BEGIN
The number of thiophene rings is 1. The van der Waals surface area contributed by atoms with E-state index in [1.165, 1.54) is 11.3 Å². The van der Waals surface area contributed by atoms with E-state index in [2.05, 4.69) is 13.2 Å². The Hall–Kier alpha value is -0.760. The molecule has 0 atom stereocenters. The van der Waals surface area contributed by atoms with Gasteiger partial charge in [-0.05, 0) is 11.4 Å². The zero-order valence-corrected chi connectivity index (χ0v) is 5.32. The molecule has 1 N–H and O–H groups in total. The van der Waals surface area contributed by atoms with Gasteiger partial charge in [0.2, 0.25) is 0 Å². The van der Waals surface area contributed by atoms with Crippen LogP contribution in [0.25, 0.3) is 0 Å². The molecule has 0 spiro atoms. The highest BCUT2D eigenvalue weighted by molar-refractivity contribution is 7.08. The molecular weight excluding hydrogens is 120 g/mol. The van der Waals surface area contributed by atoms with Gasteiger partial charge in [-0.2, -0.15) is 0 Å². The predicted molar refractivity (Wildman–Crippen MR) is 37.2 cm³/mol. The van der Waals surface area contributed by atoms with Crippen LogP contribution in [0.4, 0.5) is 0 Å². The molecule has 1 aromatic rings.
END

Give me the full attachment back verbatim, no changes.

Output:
The number of thiophene rings is 1. The van der Waals surface area contributed by atoms with E-state index in [1.165, 1.54) is 11.3 Å². The van der Waals surface area contributed by atoms with E-state index in [2.05, 4.69) is 13.2 Å². The Hall–Kier alpha value is -0.760. The molecule has 0 atom stereocenters. The van der Waals surface area contributed by atoms with Gasteiger partial charge in [-0.05, 0) is 11.4 Å². The zero-order valence-corrected chi connectivity index (χ0v) is 5.32. The molecule has 1 N–H and O–H groups in total. The van der Waals surface area contributed by atoms with Gasteiger partial charge in [0.2, 0.25) is 0 Å². The van der Waals surface area contributed by atoms with Crippen LogP contribution in [0.25, 0.3) is 0 Å². The molecule has 0 spiro atoms. The highest BCUT2D eigenvalue weighted by molar-refractivity contribution is 7.08. The molecular weight excluding hydrogens is 120 g/mol. The van der Waals surface area contributed by atoms with Gasteiger partial charge in [-0.2, -0.15) is 0 Å². The predicted molar refractivity (Wildman–Crippen MR) is 37.2 cm³/mol. The van der Waals surface area contributed by atoms with Crippen LogP contribution in [0.4, 0.5) is 0 Å². The molecule has 1 aromatic rings.